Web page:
Virtual posada will raise funds for LGBTQ asylum seekers and immigrants
The LGBTQ Center OC is putting a twist on this year’s posada.
Posadas recreate the journey of Mary and Joseph to Bethlehem in search of safe refuge, in which they are rejected multiple times before reaching a manger. Variations of the yearly religious-based event celebrated in Latin America are typically held in neighborhoods during the weeks leading up to Christmas Eve. The last house visited is expected to host a feast.
The center is taking the spirit of the celebration to give it a 2020 treatment — a virtual event with the goal to raise funds for LGBTQ asylum seekers and immigrants.
Jonatan Gutierrez, the center’s immigration outreach coordinator, who grew up in Mexico, remembers his whole neighborhood would gather and enact the tradition.
“The spirit of the posada is a stranger offering their home to individuals for a night so that they can stay so that they can feel safe,” said Gutierrez. “A lot of LGBTQ immigrants, who are seeking asylum or who are coming to the United States, that’s what they want. They want a place where they can live their true authentic selves.”
Queer Posada 2020, which will be held over Zoom on Dec. 12, includes a game of lotería, a raffle and performance by LGBTQ Mariachi Arcoiris de Los Angeles.
OC Fair & Event Center officials approved flying the colorful standards in 2019 as a sign of inclusiveness. Now, some are calling for their removal, claiming they represent special interests.
The nearly 15-minute “Before and After Detention” documentary will be screened followed by a Q&A with the director Armando Ibañez. The film follows three trans women who were released from detention centers. Angela, Fernanda and Gladys live in Los Angeles, while their asylum status is pending. In the documentary, they talk about their lives in their home countries of El Salvador, Guatemala and Mexico and being detained in the U.S.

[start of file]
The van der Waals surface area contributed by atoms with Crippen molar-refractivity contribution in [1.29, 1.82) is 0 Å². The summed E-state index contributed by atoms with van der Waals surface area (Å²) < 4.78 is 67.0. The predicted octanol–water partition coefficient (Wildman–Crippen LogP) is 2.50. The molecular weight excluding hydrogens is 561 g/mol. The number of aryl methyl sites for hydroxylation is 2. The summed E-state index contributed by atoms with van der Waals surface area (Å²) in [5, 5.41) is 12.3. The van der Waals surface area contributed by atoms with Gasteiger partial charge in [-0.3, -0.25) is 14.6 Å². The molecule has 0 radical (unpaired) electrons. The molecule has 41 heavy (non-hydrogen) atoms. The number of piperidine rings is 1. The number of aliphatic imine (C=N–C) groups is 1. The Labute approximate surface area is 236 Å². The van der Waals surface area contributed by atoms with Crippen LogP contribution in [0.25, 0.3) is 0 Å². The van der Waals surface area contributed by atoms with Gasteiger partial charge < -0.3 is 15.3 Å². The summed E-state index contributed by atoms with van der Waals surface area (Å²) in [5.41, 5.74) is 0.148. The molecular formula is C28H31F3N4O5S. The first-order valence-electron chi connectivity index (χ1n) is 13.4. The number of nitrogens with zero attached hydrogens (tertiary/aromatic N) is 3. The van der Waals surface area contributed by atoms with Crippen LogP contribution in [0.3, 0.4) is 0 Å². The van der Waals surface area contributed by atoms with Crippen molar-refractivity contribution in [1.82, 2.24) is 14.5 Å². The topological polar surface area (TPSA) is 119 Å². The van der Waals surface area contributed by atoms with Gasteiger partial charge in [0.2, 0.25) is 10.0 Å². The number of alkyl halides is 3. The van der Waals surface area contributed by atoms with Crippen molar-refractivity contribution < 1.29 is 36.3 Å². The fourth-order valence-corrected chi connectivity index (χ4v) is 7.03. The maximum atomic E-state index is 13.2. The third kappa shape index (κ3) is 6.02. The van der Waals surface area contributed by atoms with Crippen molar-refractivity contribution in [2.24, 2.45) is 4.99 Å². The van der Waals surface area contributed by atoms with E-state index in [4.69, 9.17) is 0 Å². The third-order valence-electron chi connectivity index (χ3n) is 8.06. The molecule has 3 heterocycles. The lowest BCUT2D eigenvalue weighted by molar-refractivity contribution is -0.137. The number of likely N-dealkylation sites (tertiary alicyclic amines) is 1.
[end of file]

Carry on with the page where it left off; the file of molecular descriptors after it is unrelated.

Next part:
The idea to document the immigrant trans community started after Ibañez, who describes himself as undocumented and queer, joined community organizing movements in 2013.
“I learned that the struggles and barriers for me as a cisgender person are not the same as the transgender community,” Ibañez said. “I wanted to tell this story about some of the reasons the trans community keeps coming to the U.S. seeking a better life, just to realize that there’s still transphobia and violence in this country. Not only in American society but also in immigrant communities.”
For Ibañez, it was important to document how Angela, Fernanda and Gladys processed the trauma from their experiences at the detention centers but also moments of joy, whether it was performing on stage, or working at a flower shop or a nonprofit helping others in similar situations.
Donations from the Queer Posada will go toward the center’s LGBTQ Immigrant Fund. The unrestricted funds meet multiple needs from bonds, commissary funds, airline tickets to immigration filing fees. The center has also distributed checks to LGBTQ community members who have been severely impacted by COVID-19.
If you go
What: Queer Posada 2020
When: Dec. 12 at 6 p.m.
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